- Joint stock companies that trade their shares publicly are referred to as public joint stock companies (SAOG), and require i) a minimum share capital of OR150,000 (Approx.US$390,000) and ii) an Omani shareholder with 30% of the shares;
- Joint stock companies that do not offer shares to the public are known as private joint stock companies (SAOC), and require i) a minimum share capital of OR50,000 (Approx. US$130,000) and ii) minimum of three shareholders, one of which must be an Omani national holding 30% of the total shares;
- Any type of joint stock company that involves foreign national participation must have i) a minimum capital of OR150,000 (Approx. 390,000) and ii) seek approval from the Ministry of Commerce and Industry;
- Best uses: We recommend joint stock companies for larger projects, involving large investments of funds or raising private or public capital.
The limited partnership (LP)
- A limited partnership is a commercial company that requires at least 1 general partner and 1 limited partner to be registered;
- The general partner is liable for the partnership’s debts to the full extent of the partnership’s investment whereas the limited partner is only liable for the partnership’s debt based on their capital contribution;
- The general partner must be an Omani national and is obliged to register the limited partnership entity with the Oman Commercial Register.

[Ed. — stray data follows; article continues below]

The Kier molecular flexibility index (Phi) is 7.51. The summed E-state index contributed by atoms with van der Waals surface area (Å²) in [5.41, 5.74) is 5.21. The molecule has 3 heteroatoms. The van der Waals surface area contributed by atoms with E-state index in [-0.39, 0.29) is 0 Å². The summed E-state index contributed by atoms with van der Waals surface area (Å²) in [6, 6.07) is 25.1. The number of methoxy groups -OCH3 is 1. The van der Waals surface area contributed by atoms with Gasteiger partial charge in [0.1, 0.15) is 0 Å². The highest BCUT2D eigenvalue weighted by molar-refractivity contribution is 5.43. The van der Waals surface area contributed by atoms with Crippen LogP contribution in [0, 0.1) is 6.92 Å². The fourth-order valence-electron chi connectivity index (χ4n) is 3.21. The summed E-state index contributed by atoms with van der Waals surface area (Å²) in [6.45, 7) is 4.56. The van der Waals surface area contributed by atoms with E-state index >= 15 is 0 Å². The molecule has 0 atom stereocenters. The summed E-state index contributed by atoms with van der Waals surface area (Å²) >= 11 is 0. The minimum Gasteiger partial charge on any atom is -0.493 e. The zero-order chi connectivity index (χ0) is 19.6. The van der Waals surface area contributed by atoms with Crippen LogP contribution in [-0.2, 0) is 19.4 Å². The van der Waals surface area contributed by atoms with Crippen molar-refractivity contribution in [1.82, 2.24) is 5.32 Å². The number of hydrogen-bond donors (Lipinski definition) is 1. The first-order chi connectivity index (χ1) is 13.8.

- Best uses: We recommend limited partnerships for those Clients looking to establish their business in Oman to provide professional services such as accounting, auditing or fiduciary services.
Doing business in Oman with a foreign entity
The Omani branch office
- Oman’s Commercial Companies Law limits the activities of branches not owned by GCC or US shareholders to government contracts or to areas economically necessary for Omani development. In both cases, branches are required to have a local agent to sponsor Oman visas and licenses;
- The branches are also required to obtain approval from the Ministry of Commerce and Industry (MOCI) and the license is only valid for the duration of the project. To issue an operations license, the ministry will require a bank guarantee of US$390,000;
- Best uses: This type of business entity is only recommended for Clients that have already secured a project contract with the Omani government.
- While the Omani representative office is 100% foreign-owned and controlled, it is not permitted to make direct sales within Oman. Its scope of activities is limited to i) promotion of the parent company’s business and ii) market research;
- Representative offices must have i) at least one appointed individual representative ordinarily resident in Oman and ii) are also permitted to sponsor and hire local or foreign employees;
- Best uses: Representative office are recommended for Clients that wish to promote and explore the Omani market, without carrying any commercial activity in the country.
- Foreign companies looking to do business in Oman and are not keen to register a local company or branch in Oman are permitted to conduct business through local commercial agents;